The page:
Hi Jerry and Noel,
I’ll try and answer both questions in the same reply.
I don't understand why you say anything less pure than ,9999 is
not suitable for wire making.
It all depends on what you are going to use the wire for. I make 22
kt wire. I use it for making chains by Jean Stark’s method where I
create the wire, make the jump rings, fuse them and then weave them
into chains. Anything less than 4 nines gold will break during the
weaving step. I demonstrated this during one of her classes in Hilton
Head (not on purpose… …but as a result of not listening to
the teacher and using 3 nines gold.) When I start with 4 nines gold,
I know exactly what is in the final product, pure silver, pure
copper, and pure gold. With anything else, there are foreign
substances I cannot control. Sorry if I was misleading.
you go through some unnecessary steps
First, I melt the coin to determine if it is pure. When it cools,
if the surface is not bright-shiny-polished, but has a glaze over it,
or a crystaline surface, it is not pure. I save it for casting later
on. If it does not have the ‘hole’ when it cools, it is not pure. I
don’t really know what this means and would love to know the cause,
but Jean showed it to me, and I have seen it every single time the
gold cools with pure gold, and never with 3 nines gold. Any
metalsmiths out there with a solution?
Second, I do what you do. I alloy it and pour it into water if I dont
need a whole ounce of wire, or pour it into the trench if I need the
whole ounce. I use the charcoal block and a bamboo chopstick( or
dowel )to stir when alloying in lieu of flux. The charcoal removes
the oxygen from the process.
I wrap the charcoal block with binding wire, several times, around
the edge to keep it from splitting during use. After I melt or
alloy, I spray the charcoal block with a sprayer filled with water to
stop the heat. This seems to prolong the life of the block. I use
about 3 or 4 charcoal blocks a year.
One neat trick with the charcoal block, is if you are going to make
sheet instead of wire, after alloying and while the gold is in the
depression , press another charcosl block down on top of the gold.
Press down and flatten the mass of molten gold. It will take the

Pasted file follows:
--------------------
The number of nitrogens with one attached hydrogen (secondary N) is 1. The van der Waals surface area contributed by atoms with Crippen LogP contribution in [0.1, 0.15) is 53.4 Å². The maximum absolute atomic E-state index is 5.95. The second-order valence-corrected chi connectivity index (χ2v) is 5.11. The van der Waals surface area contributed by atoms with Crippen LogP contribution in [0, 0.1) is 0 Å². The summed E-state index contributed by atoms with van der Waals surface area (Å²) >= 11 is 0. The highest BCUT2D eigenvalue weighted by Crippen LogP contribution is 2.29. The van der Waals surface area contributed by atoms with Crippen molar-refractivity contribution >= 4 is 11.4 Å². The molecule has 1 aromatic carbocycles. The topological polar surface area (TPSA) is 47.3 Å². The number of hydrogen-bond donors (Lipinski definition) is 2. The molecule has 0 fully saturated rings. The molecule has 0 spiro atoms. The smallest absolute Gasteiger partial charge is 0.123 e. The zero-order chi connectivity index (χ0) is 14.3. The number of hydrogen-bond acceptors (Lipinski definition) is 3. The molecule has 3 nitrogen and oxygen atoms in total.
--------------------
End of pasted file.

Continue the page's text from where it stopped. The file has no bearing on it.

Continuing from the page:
shape of the depression, square and about 1/8 inch thick. Ready for
the rolling mill.
How long do you work for the $150? (That is, how much time does it
take to draw wire from an ounce of gold?)
This all depends on the guage of wire I am making. Smaller gauges
take longer times. I usually stop about 16 ga. I can always draw down
whatever I need for a job, chain, neckllace, etc from that.
I’ve never timed it, but its not that long. Sort of a side interest
while I’m doing other things.
Melt the coin (2 minutes) and let it cool while doing other
Cut and measure the silver and copper for the alloy for 1 ounce
of gold. (3-4 minutes).
Re-melt the coin and add the alloy ( 2 minutes ) , pour it in
Water ( 1 minute).
Put gold pebbles in the trench, heat and form into a long ingnot.
(2-3 minutes) Let cool while I’m doing something else.
From here on out, its running it through 9 or 10 grooves of the
mill, about 2 or 3 minutes per 2 grooves, then put it in the kiln to
File a point on the end and draw it through the first two holes
of the drawplate, about 5 minutes, then put it in the kiln for
Continue until you get the size you want.
I probably go down to 20 gauge in about an hour and a half from
start to finish. This is with using the annealing time to do
The actual process may take all day, or several days if I’m not in a
rush for the wire. When I have a free moment, like waiting for a
pickle, I do a step in the wire process.
Love and God Bless